Spell bound: preview New York’s Antiquarian Book Fair
Who said print is dead? The 60th anniversary of the world’s finest antiquarian book fair proves otherwise
The New York International Antiquarian Book Fair celebrates its 60th year this weekend – continuing to happily disprove the rhetoric that print has had its day. Held at the Park Avenue Armory, (not to be confused with The Armory Art Show, which takes place across town at the midtown Piers during the same dates), bibliophiles, collectors, scholars and amateur enthusiasts descend from all corners of the globe to glove up and leaf pages. Over 200 sellers will be showcasing rare books, illuminated manuscripts, brilliant bindings, and antique printed ephemera.
Here’s our pick of the best examples of rare, out of print and artfully-designed books that will be on show, and available to purchase.
Charlotte Du Rietz Rare Books, Stockholm
Journeying from Stockholm to the Armory, the Du Rietz family has been selling antique books since the 1950s, in particular books on great voyages and intrepid travel, Asia and Africa, and rare illustrated fashion and textiles books.
This immaculate 1925 Hungarian folio comprises 20 vibrantly illustrated designs in remarkably vivid original colour. Taking inspiration from the country’s traditional folk art, its Art Deco-style patterned front cover has its original cloth ties. This book was issued by Jozsef and Lajos Kovacs who founded the first Hungarian painting template factory. Other books on Du Rietz’s stand include original illustrated Biba tomes from Barbara Hulanicki’s London fashion emporium, a well-preserved edition of Art Deco wallpaper designs by the French manufacturer Paul Gruin and a wonderful selection on Japanese Kabuki make-up and dress.
Specialising in first editions, Zurich-based Fluemann’s has some extraordinary marvels. This magnificent first edition of Joris Karl Husmans novel, A Rebours, dates back to 1903. The striking cover is the handiwork of binding extraordinaire, Pierre Legrain. To create this cover, Legrain inlaid precision-cut dyed leather with precious mother of pearl. Inside, 220 woodcuts by Auguste Lepere are printed in rich colour, and typography nuts will love the text, which is in the eponymously named typeface, Auriol, by French polymath Georges Auroil – all of which arguably justify the five-figure price tag.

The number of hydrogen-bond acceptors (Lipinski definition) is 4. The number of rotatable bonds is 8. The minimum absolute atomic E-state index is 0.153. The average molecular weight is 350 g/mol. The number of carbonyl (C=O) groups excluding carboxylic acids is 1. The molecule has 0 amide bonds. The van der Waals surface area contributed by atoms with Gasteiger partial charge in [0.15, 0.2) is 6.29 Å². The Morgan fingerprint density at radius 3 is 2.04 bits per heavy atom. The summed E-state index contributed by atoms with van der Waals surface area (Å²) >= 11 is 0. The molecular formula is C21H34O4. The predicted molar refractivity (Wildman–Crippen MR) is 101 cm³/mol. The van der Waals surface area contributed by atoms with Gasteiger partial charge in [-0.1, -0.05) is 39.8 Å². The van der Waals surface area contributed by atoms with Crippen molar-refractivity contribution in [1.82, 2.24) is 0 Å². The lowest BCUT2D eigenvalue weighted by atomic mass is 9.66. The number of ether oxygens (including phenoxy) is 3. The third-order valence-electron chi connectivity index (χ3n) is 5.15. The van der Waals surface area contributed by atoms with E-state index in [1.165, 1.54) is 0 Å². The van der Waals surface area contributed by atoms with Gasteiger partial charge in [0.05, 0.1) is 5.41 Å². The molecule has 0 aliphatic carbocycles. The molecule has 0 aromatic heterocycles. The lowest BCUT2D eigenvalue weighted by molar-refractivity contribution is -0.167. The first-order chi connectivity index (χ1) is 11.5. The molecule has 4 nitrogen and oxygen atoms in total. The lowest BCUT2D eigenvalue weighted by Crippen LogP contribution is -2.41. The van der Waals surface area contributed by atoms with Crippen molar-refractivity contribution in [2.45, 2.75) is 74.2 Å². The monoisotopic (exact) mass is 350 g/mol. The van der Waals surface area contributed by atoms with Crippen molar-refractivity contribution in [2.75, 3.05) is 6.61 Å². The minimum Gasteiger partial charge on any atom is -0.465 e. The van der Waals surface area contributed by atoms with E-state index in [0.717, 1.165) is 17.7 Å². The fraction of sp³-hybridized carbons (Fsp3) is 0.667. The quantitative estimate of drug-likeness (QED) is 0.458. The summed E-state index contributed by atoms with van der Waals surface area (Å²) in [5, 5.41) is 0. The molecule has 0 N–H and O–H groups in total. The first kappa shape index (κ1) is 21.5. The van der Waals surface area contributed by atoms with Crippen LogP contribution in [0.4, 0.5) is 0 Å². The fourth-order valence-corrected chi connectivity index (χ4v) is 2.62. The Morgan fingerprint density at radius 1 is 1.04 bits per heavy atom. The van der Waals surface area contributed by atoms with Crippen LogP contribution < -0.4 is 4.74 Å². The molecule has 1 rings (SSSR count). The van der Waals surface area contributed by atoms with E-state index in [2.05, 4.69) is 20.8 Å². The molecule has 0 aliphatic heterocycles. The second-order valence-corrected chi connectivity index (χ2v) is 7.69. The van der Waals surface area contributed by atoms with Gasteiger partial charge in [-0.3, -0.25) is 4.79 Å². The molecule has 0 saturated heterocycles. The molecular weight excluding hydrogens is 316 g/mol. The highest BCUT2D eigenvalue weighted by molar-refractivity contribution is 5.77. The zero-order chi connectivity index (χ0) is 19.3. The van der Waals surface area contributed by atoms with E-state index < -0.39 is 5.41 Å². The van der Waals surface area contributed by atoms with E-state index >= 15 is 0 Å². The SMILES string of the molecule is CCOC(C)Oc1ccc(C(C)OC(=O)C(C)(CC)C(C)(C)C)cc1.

Also worth a look is the staggering craftsmanship of Brother Edward Claes, a Dutch monk renowned for his exacting and innovative binding skills. He developed this cover, alongside a painted box, to house contemporary French author Michel Houellebecq’s 2015 publication, Soumission (or Submission).
Librarie Camille Sourget, Paris
Camille Sourget opened her bookshop in Paris in 2008, although her family’s expertise in antiquarian books stretches back to her grandparents rare bookshop where Sourget caught the bug. Now she arrives in New York to showcase, among other treasures, this 1942 book of original Pablo Picasso 63 etchings. Simply titled Buffon (after Comte de Buffon’s 18th century illustrated survey of natural history), the etchings depict animals on Japanese paper with gilt edges. Its contemporary leather and gold binding features a butterfly motif and naturalistic curlicue patterns is by Madeleine Gras. §